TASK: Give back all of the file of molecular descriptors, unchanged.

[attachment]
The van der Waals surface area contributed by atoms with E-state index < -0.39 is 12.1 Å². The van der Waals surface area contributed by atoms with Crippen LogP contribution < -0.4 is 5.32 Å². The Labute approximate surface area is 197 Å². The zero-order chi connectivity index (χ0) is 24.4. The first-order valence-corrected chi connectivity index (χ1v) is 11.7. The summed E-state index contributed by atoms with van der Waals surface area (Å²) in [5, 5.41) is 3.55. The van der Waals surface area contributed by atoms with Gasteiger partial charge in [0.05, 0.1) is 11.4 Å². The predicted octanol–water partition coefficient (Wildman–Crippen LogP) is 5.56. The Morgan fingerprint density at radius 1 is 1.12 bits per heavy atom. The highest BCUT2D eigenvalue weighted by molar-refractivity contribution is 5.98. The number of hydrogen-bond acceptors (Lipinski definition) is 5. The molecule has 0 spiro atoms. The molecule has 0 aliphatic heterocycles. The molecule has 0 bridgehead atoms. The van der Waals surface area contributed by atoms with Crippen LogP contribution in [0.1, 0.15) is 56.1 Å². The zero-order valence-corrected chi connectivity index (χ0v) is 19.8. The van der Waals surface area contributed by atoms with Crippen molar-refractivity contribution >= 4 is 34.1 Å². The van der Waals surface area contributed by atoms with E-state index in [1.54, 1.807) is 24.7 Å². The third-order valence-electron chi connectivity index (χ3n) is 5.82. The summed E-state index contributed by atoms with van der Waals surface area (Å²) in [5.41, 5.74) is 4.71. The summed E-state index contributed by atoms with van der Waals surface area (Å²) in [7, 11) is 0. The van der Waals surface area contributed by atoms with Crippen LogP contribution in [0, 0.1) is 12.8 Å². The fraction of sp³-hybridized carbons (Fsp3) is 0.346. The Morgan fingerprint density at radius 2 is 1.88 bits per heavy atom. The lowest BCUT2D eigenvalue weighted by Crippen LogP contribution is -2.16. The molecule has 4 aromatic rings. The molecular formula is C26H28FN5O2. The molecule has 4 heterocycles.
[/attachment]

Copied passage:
The van der Waals surface area contributed by atoms with E-state index < -0.39 is 12.1 Å². The van der Waals surface area contributed by atoms with Crippen LogP contribution < -0.4 is 5.32 Å². The Labute approximate surface area is 197 Å². The zero-order chi connectivity index (χ0) is 24.4. The first-order valence-corrected chi connectivity index (χ1v) is 11.7. The summed E-state index contributed by atoms with van der Waals surface area (Å²) in [5, 5.41) is 3.55. The van der Waals surface area contributed by atoms with Gasteiger partial charge in [0.05, 0.1) is 11.4 Å². The predicted octanol–water partition coefficient (Wildman–Crippen LogP) is 5.56. The Morgan fingerprint density at radius 1 is 1.12 bits per heavy atom. The highest BCUT2D eigenvalue weighted by molar-refractivity contribution is 5.98. The number of hydrogen-bond acceptors (Lipinski definition) is 5. The molecule has 0 spiro atoms. The molecule has 0 aliphatic heterocycles. The molecule has 0 bridgehead atoms. The van der Waals surface area contributed by atoms with Crippen LogP contribution in [0.1, 0.15) is 56.1 Å². The zero-order valence-corrected chi connectivity index (χ0v) is 19.8. The van der Waals surface area contributed by atoms with Crippen molar-refractivity contribution >= 4 is 34.1 Å². The van der Waals surface area contributed by atoms with E-state index in [1.54, 1.807) is 24.7 Å². The third-order valence-electron chi connectivity index (χ3n) is 5.82. The summed E-state index contributed by atoms with van der Waals surface area (Å²) in [5.41, 5.74) is 4.71. The summed E-state index contributed by atoms with van der Waals surface area (Å²) in [7, 11) is 0. The van der Waals surface area contributed by atoms with Crippen LogP contribution in [0, 0.1) is 12.8 Å². The fraction of sp³-hybridized carbons (Fsp3) is 0.346. The Morgan fingerprint density at radius 2 is 1.88 bits per heavy atom. The lowest BCUT2D eigenvalue weighted by Crippen LogP contribution is -2.16. The molecule has 4 aromatic rings. The molecular formula is C26H28FN5O2. The molecule has 4 heterocycles.